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Asparagus Forever
In spring, asparagus is the star of the show, its spears popping up like daffodils. But after the spectacular feast, it’s easy to forget that the plants are still growing, with needs just as pressing as those of annual crops. The care you give asparagus after it bears will insure a good harvest next year.
Removing weeds is paramount, especially rhizomatous grasses that can become entwined with the roots. A thick mulch of spoiled hay will inhibit most weeds, and also help keep the soil moist between waterings. Irrigate the bed in dry weather, and nutrients from the hay will trickle down into the soil to add fertility as well.

Long considered a delicacy, Asparagus initially takes a bit more work and patience than other vegetables in the garden, but it is well worth the effort! One of nature's most perfect foods, asparagus is the quintessential celebration of spring in many international cuisines and an elegant course in the finest dinner menu. Yet, it is one of the easiest to prepare: raw, blanched, roasted, grilled or steamed. The asparagus harvested from your own garden will taste so much better than any you could ever buy in a market. As soon as they are cut, the slender spears start to loose their innate, sweet, succulent flavor. Quite simply, there is nothing better than having your own, mature asparagus bed. (Asparagus seed should be sown in a temporary nursery bed prior to transplanting it to its permanent patch after one season. Once in its permanent patch, it is easy to grow in Horticultural Zones 4-8 but can take up to four years to produce spears for harvest without damaging the root stock for future crops. You can probably sneak a couple spears for a special dinner after three years.)

Average seed life: 3 years

#1070 Luscious Green Asparagus AKA UC 157 (F2)
New! The fresh market leader since its 1978 introduction by the University of California, our Luscious Green Asparagus, technically known as UC 157, produces loads of early, tasty, dark all-green spears without any purple pigmentation. Unlike most green varieties, its straight, tight, tapering heads are dependable even in temperate climates and high heat. Savor it in Still River Cafe’s velvet Asparagus Bisque with a Parsnip Flan, or simply, in our Asparagus Rafts. (OP.)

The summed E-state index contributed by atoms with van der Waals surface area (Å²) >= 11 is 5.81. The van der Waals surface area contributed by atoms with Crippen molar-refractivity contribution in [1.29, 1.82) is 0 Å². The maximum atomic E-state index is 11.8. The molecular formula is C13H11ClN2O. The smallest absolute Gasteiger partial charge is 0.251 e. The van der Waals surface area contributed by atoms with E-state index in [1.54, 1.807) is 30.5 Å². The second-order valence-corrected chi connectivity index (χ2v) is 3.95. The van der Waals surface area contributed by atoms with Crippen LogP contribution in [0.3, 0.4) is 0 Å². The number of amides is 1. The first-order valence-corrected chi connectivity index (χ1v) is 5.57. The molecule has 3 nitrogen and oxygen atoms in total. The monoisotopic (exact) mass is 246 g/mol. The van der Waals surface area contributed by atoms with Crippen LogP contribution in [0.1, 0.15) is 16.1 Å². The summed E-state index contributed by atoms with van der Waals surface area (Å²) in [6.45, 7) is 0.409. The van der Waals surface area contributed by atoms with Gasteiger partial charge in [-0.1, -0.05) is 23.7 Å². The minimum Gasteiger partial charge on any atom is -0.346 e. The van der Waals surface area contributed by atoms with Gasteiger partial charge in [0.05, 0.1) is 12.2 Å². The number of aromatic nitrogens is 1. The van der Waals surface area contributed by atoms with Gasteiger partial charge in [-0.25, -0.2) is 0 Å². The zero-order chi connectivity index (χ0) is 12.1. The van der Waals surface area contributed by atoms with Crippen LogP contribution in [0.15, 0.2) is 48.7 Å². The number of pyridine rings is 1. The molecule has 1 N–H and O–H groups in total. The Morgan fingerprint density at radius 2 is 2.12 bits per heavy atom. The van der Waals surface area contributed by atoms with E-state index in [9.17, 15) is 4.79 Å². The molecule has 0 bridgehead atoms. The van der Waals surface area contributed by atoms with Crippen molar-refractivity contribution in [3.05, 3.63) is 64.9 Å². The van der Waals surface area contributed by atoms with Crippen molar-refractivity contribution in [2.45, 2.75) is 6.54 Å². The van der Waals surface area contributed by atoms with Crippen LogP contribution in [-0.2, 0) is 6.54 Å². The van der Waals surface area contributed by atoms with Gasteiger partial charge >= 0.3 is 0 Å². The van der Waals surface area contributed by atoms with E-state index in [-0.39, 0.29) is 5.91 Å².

Packet of 100 Seeds / $3.95

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#1050 Purple Passion Asparagus
Without question, Purple Passion Asparagus is a connoisseur’s delight. Its tender spears are beautiful, deep burgundy with a creamy green interior, tight buds and a rounded tip. More tender, mild and sweet than standard varieties, Purple Passion is very vigorous and productive and will yield spears ready for harvest a year earlier than most varieties.

Tender Purple Passion is best appreciated raw in salads or steamed with just a bit of butter and lemon (and chopped, hard boiled eggs-the Dutch way). When cooked, it develops a rich yet mild nutty flavor and a paler purple color. For a special treat, lightly toast a slice of French bread or garlic bread. Butter it and place steamed asparagus on top of the warm toast raft. Pour equal parts fresh lemon juice and melted butter over the asparagus. It is simple, and simply delicious. Asparagus ambrosia! (OP.)

Packet of 100 Seeds / $5.95

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